One of the most “vicious” and rarely seen animals in North Carolina turned up this summer knee-deep in mud on a trail camera near Chapel Hill, according to N.C. Candid Critters.
“Caught the elusive American mink on camera - very exciting!” Candid Critters posted Saturday on Facebook.
The photo was taken near a small body of water in Chatham County, home of Jordan Lake State Park, the post said. The exact spot was not disclosed.
Mink -- a name synonymous with expensive animal-skin coats -- are undeniably cute furry little mammals that purr like kittens when content, experts say.
However, they’re also surprisingly aggressive and “thought of as vicious,” the N.C. Wildlife Resources Commission warns in a report on mink.
“This (vicious) reputation has been earned by its habit of frequently killing prey larger than itself and also killing more prey than it can eat,” the commission says. “When threatened, they may growl, hiss, screech or discharge a strong, musky scent from anal glands.”
Scarier still, mink have “few natural enemies,” state biologists say: “As a predator, mink are near the top of the aquatic food chain.”
They grow 19 to 36 inches in length (including 6-to-8 inch the tail), seldom weigh more than 3 pounds and will eat anything they can get their paws on, including birds and reptiles, state officials say. Mink get bigger the farther you get away from the coast, the commission says.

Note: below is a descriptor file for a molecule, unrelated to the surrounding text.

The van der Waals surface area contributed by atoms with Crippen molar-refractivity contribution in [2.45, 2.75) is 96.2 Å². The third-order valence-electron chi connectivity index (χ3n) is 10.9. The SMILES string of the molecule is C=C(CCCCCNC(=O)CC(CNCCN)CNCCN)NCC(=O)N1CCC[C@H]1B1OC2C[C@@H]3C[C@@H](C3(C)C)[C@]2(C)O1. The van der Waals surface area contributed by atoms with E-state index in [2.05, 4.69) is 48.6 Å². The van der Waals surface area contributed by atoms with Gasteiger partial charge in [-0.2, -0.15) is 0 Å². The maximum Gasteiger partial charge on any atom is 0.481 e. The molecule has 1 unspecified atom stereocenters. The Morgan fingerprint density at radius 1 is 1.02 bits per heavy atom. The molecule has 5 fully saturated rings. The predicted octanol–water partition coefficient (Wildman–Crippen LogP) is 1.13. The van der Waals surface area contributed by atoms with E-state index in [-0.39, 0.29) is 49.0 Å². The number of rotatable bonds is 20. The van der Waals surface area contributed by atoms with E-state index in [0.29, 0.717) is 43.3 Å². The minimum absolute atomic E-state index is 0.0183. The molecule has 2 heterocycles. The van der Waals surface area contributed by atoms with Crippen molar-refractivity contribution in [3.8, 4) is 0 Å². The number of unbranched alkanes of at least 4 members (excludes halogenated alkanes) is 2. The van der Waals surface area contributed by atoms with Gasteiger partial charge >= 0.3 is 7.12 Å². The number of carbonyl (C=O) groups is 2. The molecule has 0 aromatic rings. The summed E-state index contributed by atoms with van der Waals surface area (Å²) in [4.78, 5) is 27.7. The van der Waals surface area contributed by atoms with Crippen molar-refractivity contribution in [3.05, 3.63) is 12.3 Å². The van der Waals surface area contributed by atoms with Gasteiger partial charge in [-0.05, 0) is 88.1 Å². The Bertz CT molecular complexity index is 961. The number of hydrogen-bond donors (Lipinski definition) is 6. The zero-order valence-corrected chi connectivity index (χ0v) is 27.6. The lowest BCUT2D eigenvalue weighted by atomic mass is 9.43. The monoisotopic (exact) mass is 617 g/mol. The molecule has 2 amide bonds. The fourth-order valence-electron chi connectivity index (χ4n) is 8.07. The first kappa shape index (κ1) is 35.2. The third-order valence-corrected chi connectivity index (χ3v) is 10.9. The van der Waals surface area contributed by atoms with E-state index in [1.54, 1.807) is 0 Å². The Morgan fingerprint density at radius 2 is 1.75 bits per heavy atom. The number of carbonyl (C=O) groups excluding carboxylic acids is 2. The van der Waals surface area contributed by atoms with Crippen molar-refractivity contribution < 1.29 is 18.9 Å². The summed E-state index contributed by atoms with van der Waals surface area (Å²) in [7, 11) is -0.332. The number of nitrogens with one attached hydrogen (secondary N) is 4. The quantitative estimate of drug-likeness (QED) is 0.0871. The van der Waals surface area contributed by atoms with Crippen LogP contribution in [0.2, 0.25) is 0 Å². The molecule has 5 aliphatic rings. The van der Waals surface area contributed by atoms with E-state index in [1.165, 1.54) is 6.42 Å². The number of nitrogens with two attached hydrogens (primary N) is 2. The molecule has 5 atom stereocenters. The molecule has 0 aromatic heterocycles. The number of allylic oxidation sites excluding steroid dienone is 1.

Photographing one in the wild is rare and was accomplished this summer as part of a state-backed program that is placing camera traps (or trail cams) in all 100 counties.
N.C. Candid Critters says it has only seen “a few” mink since the effort was unveiled in 2016.
The program is working to collect data on all types of wildlife in the state, including finding out where invasive species are spreading and where native species are increasing or declining.
“Though they are not endangered,... mink are so secretive that they are seldom seen,” the wildlife commission reports. “Few people have had the chance to see one in the wild.”
Mink were once hunted extensively for their “lustrous waterproof fur,” but loss of wetlands habitat is playing a bigger role in their modern decline, the commission says.